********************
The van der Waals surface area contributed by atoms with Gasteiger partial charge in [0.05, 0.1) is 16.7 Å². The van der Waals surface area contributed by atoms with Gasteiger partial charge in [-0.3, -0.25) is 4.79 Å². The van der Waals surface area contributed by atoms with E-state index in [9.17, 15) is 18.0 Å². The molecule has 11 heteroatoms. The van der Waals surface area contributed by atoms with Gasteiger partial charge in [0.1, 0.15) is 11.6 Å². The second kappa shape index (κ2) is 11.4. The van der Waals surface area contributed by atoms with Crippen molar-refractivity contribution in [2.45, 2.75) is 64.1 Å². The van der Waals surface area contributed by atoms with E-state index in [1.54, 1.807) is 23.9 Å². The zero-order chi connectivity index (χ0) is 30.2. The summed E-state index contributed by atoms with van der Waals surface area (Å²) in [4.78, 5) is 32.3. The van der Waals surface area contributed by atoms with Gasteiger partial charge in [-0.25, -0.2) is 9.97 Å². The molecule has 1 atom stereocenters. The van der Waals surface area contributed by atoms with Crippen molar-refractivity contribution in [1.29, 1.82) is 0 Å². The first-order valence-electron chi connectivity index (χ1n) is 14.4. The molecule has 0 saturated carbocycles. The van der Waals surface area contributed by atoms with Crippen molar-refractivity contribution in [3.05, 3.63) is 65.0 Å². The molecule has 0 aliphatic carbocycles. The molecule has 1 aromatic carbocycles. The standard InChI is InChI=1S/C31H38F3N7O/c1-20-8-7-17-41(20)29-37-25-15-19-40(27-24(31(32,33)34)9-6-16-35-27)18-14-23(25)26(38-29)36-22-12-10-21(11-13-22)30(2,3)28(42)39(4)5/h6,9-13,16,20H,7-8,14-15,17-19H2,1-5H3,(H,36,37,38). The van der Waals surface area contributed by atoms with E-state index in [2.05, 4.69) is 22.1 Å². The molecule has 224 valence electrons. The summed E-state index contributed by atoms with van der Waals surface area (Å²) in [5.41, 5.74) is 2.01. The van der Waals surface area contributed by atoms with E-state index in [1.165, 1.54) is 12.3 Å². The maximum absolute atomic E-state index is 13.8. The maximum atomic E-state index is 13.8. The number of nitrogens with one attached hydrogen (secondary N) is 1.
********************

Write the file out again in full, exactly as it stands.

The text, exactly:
The van der Waals surface area contributed by atoms with Gasteiger partial charge in [0.05, 0.1) is 16.7 Å². The van der Waals surface area contributed by atoms with Gasteiger partial charge in [-0.3, -0.25) is 4.79 Å². The van der Waals surface area contributed by atoms with E-state index in [9.17, 15) is 18.0 Å². The molecule has 11 heteroatoms. The van der Waals surface area contributed by atoms with Gasteiger partial charge in [0.1, 0.15) is 11.6 Å². The second kappa shape index (κ2) is 11.4. The van der Waals surface area contributed by atoms with Crippen molar-refractivity contribution in [2.45, 2.75) is 64.1 Å². The van der Waals surface area contributed by atoms with E-state index in [1.54, 1.807) is 23.9 Å². The zero-order chi connectivity index (χ0) is 30.2. The summed E-state index contributed by atoms with van der Waals surface area (Å²) in [4.78, 5) is 32.3. The van der Waals surface area contributed by atoms with Gasteiger partial charge in [-0.25, -0.2) is 9.97 Å². The molecule has 1 atom stereocenters. The van der Waals surface area contributed by atoms with Crippen molar-refractivity contribution in [1.29, 1.82) is 0 Å². The first-order valence-electron chi connectivity index (χ1n) is 14.4. The molecule has 0 saturated carbocycles. The van der Waals surface area contributed by atoms with Crippen molar-refractivity contribution in [3.05, 3.63) is 65.0 Å². The molecule has 0 aliphatic carbocycles. The molecule has 1 aromatic carbocycles. The standard InChI is InChI=1S/C31H38F3N7O/c1-20-8-7-17-41(20)29-37-25-15-19-40(27-24(31(32,33)34)9-6-16-35-27)18-14-23(25)26(38-29)36-22-12-10-21(11-13-22)30(2,3)28(42)39(4)5/h6,9-13,16,20H,7-8,14-15,17-19H2,1-5H3,(H,36,37,38). The van der Waals surface area contributed by atoms with E-state index in [2.05, 4.69) is 22.1 Å². The molecule has 224 valence electrons. The summed E-state index contributed by atoms with van der Waals surface area (Å²) in [5.41, 5.74) is 2.01. The van der Waals surface area contributed by atoms with E-state index in [1.165, 1.54) is 12.3 Å². The maximum absolute atomic E-state index is 13.8. The maximum atomic E-state index is 13.8. The number of nitrogens with one attached hydrogen (secondary N) is 1.